In case you haven’t noticed, we like our wine at the TriWivesClub. It is definitely one of our pleasures and a way to cope with the triathlon lifestyle…at times…But, we’ve actually even started to get a bit more sophisticated about wine and learning what constitutes a good wine from a “why am I drinking this crap” wine. It has been an experience, however, albeit a fun one and we’ve probably come off looking quite uneducated and silly at times ordering wine in restaurants. But, that’s okay, our embarrassment is your gain.
We’ve divided this article into two parts. The first is about ordering wine in restaurants with confidence and the second part is about feeling comfortable attending wine tastings. Regardless, you should love what you drink, have fun, and savor the wine like you should your life!
ORDERING WINE IN RESTAURANTS
Who Selects the Wine
If you’re with a group of people, there’s usually the issue of who gets to select the wine, along with who likes red, who likes white, who wants dry…Sometimes it’s just easier for everyone to order by the glass. But, if you decide to get bottles and someone steps up and grabs the wine list, then you need to decide if you’re comfortable letting them do this. We’ve had a friend who took the lead and ordered a $150 bottle of wine that we didn’t realize until the check came. It was an expensive lesson learned, but it makes for a great story AND gets our point across about price. If no one is really comfortable making the selection, then…
Get Help From the Wait Staff
I think ordering wine in a restaurant is hard for pretty much everyone. You want to get a nice bottle, but don’t want to REALLY overpay, and don’t want to come off looking totally naive. Plus, most people are uncomfortable saying how much they want to spend for a bottle. But, please don’t. Tell them price range along with your preference – white/red, dry/sweet, French/California, etc. and let them make a recommendation. This is your chance to discover a new wine that you would probably have never tried.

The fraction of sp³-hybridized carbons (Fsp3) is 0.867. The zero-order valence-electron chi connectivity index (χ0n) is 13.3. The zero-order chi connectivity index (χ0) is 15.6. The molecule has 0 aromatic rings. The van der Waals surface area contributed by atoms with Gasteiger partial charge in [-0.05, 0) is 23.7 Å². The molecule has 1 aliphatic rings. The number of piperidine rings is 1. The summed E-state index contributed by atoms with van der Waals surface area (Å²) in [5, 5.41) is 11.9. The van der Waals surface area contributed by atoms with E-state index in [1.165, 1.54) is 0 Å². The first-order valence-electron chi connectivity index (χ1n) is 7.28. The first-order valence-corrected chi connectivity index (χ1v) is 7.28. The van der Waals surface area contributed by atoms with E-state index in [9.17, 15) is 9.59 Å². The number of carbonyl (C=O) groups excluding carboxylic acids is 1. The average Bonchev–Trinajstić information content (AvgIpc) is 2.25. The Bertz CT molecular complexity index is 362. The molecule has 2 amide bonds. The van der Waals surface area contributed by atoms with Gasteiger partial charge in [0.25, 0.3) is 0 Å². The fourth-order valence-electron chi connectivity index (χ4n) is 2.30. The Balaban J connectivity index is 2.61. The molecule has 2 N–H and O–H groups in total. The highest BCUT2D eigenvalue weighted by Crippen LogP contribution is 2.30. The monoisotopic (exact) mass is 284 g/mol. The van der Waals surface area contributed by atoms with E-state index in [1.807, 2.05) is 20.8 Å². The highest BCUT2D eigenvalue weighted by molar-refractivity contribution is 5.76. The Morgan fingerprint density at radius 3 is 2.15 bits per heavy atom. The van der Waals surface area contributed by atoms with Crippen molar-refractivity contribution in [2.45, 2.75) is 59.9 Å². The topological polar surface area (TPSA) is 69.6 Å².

I am very clear when they ask what I like. With a white, I may say crisp, light, easy to drink with a fruity taste, or with a red, solid, but not super strong, without a tangy taste. You don’t have to take their recommendation, but I’m not often steered wrong as it is their reputation and they do want you to be pleased.
Sometimes there won’t be a sommelier at a restaurant and it’s up to the waiter to make a recommendation. I have found mixed results with this option, but they should be trained in what’s on their wine list. When in doubt, I will pick either a label I’m familiar with or type of grape I want to drink in the mid-priced range. If I don’t know the labels, I do ask what’s dry as I’m very particular about not drinking a sweet wine. I do find unfamiliar wine lists quite often especially at say French restaurants and do need help.
How to Be the Wine Taster
This moment can also be a bit stressful. Do you swirl, sniff, and taste and do you drink the whole amount poured or just a sip? I recommend taking a sniff and then taking a sip. I don’t swirl as I’m not sure it will make a difference in my taste and I’m not comfortable doing it. If you are and know what you’re doing, swirl away!
If You Don’t Like The Wine
I’ve rarely had this happen, but you can get a bad bottle and definitely should say something if it tastes bad/rancid. The som will generally take a sip and get you a different bottle. If you just don’t like the taste, say you were hoping for something dryer, again say something and they will generally ask about what you don’t like and recommend a different bottle.
Order and Drink What You Like
If you like white, order white, even if you’re having meat, unless of course pairing wine with food is important to you, then most often this is preselected for you. When you just can’t decide, a blend will often work.
Drinking wine should always be pleasurable and having to order a glass or bottle in a restaurant shouldn’t diminish that pleasure. As people say, life is too short to not drink what you like…